24. I can’t say I found this easy. I did start off thinking it was a normal Monday puzzle that would take me around 20 minutes, but the top row and the NE corner almost did for me. I entered an -ING ending prematurely for 1a, and it was only when I got SATRAPS and ATTACKS that I saw 1a. I then spent minutes juggling unchecked letters for 7d. I was never completely sure of my answer to 16a (SLAMMER) since it might have been something else, so the unfamiliar NYSTAGMUS was slow to emerge. The rest of the grid was trouble-free, and pretty easy, but 35 minutes in the end.

  25. 43:17, so just about Snitch/2.

    “Devon, maybe” looked like SW, so that held me up. Various other misdirections lead me astray, but not too bad.

  26. 22 minutes. A couple of MER’s for TART and IDLE as discussed above. Did know NYSTAGMUS and GAIA, which of interest has occurred either as the answer or in the clue in five “non-specialist” puzzles covered by Fifteensquared in the last couple of years.

    Otherwise the only one to put up any stiff RESISTANCE was, well…

  27. 20 mins, only held up by not seeing GAIA, and therefore not having all the letters for NYSTwhatsit.

  28. Didn’t check the snitch, and dove right in.

    I was slow to get the long ones round the edges, MISTRANSLATING has a lovely surface though.

    Kept plugging away, and ended up doing well enough. CENTIMETRE was my last in, having discarded HECTOMETRE and FEMTOMETRE as making no sense. No idea why the much more commonly used CENTIMETRE didn’t come to mind, probably because I forgot that enemy can = TIME.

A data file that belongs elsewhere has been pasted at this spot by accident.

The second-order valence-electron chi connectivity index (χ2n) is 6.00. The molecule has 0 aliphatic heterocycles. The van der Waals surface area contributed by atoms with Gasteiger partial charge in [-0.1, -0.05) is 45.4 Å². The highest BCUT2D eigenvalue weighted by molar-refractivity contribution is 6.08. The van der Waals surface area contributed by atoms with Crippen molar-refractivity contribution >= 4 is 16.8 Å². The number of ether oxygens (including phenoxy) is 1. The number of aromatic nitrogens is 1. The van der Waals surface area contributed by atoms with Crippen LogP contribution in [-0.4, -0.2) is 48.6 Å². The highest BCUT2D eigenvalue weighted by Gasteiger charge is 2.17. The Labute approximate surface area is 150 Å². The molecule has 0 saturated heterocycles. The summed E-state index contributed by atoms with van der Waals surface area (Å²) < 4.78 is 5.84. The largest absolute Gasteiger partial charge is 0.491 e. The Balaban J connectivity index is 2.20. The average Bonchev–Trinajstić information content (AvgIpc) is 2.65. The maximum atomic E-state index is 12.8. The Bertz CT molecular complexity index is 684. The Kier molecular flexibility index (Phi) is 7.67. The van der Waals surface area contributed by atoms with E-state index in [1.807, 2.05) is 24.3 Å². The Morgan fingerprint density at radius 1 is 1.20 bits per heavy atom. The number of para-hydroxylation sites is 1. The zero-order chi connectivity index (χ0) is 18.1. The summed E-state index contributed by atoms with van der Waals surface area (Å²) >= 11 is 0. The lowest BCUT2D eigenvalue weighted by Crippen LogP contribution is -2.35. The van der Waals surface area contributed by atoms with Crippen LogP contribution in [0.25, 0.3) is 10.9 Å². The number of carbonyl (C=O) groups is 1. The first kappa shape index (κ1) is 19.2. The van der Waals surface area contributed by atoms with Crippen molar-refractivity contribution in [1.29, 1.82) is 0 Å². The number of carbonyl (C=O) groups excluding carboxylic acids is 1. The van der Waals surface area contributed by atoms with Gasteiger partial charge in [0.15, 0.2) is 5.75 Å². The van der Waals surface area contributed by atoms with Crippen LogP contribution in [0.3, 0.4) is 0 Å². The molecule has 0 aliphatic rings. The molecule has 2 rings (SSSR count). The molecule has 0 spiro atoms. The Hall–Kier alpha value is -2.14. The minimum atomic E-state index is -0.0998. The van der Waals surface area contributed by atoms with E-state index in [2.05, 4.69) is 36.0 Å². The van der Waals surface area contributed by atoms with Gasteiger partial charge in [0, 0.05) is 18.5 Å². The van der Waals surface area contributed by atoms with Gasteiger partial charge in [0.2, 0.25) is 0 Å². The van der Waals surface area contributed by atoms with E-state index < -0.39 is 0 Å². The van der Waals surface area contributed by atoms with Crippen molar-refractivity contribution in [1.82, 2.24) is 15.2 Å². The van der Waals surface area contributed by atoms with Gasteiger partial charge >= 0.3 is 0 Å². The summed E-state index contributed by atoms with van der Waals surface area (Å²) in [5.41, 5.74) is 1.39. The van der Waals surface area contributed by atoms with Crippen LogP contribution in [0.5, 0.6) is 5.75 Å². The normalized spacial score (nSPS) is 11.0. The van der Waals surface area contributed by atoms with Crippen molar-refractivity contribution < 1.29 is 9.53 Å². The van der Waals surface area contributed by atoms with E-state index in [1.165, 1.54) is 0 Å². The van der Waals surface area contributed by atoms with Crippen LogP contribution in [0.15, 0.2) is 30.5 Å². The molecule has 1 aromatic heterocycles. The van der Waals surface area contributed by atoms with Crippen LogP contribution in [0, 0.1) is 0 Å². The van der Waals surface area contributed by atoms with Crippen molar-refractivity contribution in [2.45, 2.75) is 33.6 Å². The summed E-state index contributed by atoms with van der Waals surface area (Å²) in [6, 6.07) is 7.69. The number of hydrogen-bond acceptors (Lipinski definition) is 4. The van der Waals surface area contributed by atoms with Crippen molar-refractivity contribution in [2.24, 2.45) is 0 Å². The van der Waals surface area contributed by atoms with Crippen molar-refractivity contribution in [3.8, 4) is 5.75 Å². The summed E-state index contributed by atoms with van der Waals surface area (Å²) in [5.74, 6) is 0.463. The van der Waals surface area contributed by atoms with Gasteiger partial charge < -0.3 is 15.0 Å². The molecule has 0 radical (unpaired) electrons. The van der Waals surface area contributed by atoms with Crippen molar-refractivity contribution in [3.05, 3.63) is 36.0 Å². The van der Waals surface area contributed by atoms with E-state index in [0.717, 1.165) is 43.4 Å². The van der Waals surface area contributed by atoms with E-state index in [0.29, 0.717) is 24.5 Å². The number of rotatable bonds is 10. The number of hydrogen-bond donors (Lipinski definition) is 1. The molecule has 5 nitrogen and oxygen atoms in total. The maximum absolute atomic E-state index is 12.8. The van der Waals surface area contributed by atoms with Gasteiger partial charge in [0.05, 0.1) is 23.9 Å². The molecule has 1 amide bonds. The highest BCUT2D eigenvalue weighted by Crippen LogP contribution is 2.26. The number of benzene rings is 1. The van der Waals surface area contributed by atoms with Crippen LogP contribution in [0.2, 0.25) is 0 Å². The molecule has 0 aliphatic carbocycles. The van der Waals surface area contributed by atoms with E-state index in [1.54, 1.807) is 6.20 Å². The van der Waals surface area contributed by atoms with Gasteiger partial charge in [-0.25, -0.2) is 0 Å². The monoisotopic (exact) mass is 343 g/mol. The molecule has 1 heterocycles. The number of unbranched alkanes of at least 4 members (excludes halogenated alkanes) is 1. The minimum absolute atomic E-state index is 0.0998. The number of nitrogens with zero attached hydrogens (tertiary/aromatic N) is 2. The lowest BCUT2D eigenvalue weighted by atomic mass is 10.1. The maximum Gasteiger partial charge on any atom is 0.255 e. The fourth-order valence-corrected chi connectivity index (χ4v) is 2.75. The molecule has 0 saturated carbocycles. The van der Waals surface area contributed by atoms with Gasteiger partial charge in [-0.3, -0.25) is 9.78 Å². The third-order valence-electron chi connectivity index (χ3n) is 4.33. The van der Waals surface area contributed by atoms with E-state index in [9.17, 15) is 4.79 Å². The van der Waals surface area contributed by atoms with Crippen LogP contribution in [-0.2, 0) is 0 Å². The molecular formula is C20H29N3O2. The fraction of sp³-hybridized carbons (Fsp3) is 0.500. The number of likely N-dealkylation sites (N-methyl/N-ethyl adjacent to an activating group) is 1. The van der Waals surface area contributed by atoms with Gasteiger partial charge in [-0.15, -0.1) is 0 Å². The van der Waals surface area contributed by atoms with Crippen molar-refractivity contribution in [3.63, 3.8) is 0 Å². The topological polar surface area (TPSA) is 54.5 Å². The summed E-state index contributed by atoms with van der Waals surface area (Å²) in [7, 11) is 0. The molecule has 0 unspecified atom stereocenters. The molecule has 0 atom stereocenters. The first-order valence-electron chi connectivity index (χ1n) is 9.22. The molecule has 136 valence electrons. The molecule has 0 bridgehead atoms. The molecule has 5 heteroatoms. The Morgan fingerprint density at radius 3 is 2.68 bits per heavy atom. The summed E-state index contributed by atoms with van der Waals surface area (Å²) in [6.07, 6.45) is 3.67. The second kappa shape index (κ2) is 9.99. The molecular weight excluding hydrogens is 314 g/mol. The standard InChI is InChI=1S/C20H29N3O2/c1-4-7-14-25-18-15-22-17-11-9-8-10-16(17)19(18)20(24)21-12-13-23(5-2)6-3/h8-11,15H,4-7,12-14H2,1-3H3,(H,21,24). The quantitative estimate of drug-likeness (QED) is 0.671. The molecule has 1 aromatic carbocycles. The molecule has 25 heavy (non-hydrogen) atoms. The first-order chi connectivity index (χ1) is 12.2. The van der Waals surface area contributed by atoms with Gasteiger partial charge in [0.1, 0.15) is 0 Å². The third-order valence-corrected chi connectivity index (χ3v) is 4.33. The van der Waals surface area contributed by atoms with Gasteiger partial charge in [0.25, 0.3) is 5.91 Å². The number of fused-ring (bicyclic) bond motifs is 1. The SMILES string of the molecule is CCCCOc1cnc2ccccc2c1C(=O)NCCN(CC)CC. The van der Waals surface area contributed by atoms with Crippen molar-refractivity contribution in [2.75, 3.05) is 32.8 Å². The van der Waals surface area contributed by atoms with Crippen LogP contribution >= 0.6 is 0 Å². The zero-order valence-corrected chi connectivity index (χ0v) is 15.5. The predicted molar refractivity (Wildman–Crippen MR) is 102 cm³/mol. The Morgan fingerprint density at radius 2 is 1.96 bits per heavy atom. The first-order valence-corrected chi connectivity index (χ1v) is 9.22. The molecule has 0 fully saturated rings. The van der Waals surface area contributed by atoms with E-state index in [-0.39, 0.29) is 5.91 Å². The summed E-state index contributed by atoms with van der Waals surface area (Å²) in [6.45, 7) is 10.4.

29. 07:21, so Monday is as it should be. I was aware of NYSTAGMUS because Richard Osman suffers with the condition and I’ve heard him talk about it in one of his rare ventures into the public sphere.

  30. I have a question about 1 across. If “any “number is eradicated from infestation wouldn’t that mean the two “n”‘s would be both taken out leaving “ifestatio? If it was “a” number or “one”number I would interpret that as just one of the n’s.

    1. I think it’s an accepted algebraic convention that n can stand for ‘any number’. In crossword land, the same applies to x, y and z.

        1. N is often clued by “any number” in these puzzles, but X, Y or Z by “unknown.”

          “N” is used to represent a “natural number”—a non-zero, positive whole number. X, Y or Z can represent any kind of number, say in a quadratic equation.

          1. Good point – thanks for clarifying (and for reminding me of the definition of a natural number: one of those things which was important when I was taking my A levels but which seems to have been less so for the last 40-odd years).